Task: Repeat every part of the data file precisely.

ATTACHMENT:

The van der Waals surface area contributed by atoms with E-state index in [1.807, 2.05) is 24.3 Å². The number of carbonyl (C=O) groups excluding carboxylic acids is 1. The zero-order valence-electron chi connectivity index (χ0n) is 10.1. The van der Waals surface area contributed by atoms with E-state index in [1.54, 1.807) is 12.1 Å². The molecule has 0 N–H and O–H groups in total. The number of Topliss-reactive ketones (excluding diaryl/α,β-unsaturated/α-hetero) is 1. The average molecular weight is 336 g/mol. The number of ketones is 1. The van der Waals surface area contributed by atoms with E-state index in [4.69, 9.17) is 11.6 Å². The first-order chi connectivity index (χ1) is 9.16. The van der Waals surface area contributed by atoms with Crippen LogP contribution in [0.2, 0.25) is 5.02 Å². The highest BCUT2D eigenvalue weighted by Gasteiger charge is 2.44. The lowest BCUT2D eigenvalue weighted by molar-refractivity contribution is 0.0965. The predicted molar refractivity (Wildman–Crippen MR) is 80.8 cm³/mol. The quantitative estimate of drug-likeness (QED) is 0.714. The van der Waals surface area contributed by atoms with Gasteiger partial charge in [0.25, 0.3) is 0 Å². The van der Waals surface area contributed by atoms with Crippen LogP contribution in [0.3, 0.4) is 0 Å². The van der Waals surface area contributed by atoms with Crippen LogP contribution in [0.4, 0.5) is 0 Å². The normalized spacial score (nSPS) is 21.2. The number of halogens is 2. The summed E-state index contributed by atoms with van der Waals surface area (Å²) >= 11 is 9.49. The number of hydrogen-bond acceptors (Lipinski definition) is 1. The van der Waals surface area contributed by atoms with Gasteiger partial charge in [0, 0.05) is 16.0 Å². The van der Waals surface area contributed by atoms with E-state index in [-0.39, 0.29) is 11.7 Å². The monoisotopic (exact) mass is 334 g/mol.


The van der Waals surface area contributed by atoms with E-state index in [1.807, 2.05) is 24.3 Å². The number of carbonyl (C=O) groups excluding carboxylic acids is 1. The zero-order valence-electron chi connectivity index (χ0n) is 10.1. The van der Waals surface area contributed by atoms with E-state index in [1.54, 1.807) is 12.1 Å². The molecule has 0 N–H and O–H groups in total. The number of Topliss-reactive ketones (excluding diaryl/α,β-unsaturated/α-hetero) is 1. The average molecular weight is 336 g/mol. The number of ketones is 1. The van der Waals surface area contributed by atoms with E-state index in [4.69, 9.17) is 11.6 Å². The first-order chi connectivity index (χ1) is 9.16. The van der Waals surface area contributed by atoms with Crippen LogP contribution in [0.2, 0.25) is 5.02 Å². The highest BCUT2D eigenvalue weighted by Gasteiger charge is 2.44. The lowest BCUT2D eigenvalue weighted by molar-refractivity contribution is 0.0965. The predicted molar refractivity (Wildman–Crippen MR) is 80.8 cm³/mol. The quantitative estimate of drug-likeness (QED) is 0.714. The van der Waals surface area contributed by atoms with Gasteiger partial charge in [0.25, 0.3) is 0 Å². The van der Waals surface area contributed by atoms with Crippen LogP contribution in [0.3, 0.4) is 0 Å². The van der Waals surface area contributed by atoms with Crippen LogP contribution in [0.4, 0.5) is 0 Å². The normalized spacial score (nSPS) is 21.2. The number of halogens is 2. The summed E-state index contributed by atoms with van der Waals surface area (Å²) >= 11 is 9.49. The number of hydrogen-bond acceptors (Lipinski definition) is 1. The van der Waals surface area contributed by atoms with Gasteiger partial charge in [0, 0.05) is 16.0 Å². The van der Waals surface area contributed by atoms with E-state index in [-0.39, 0.29) is 11.7 Å². The monoisotopic (exact) mass is 334 g/mol.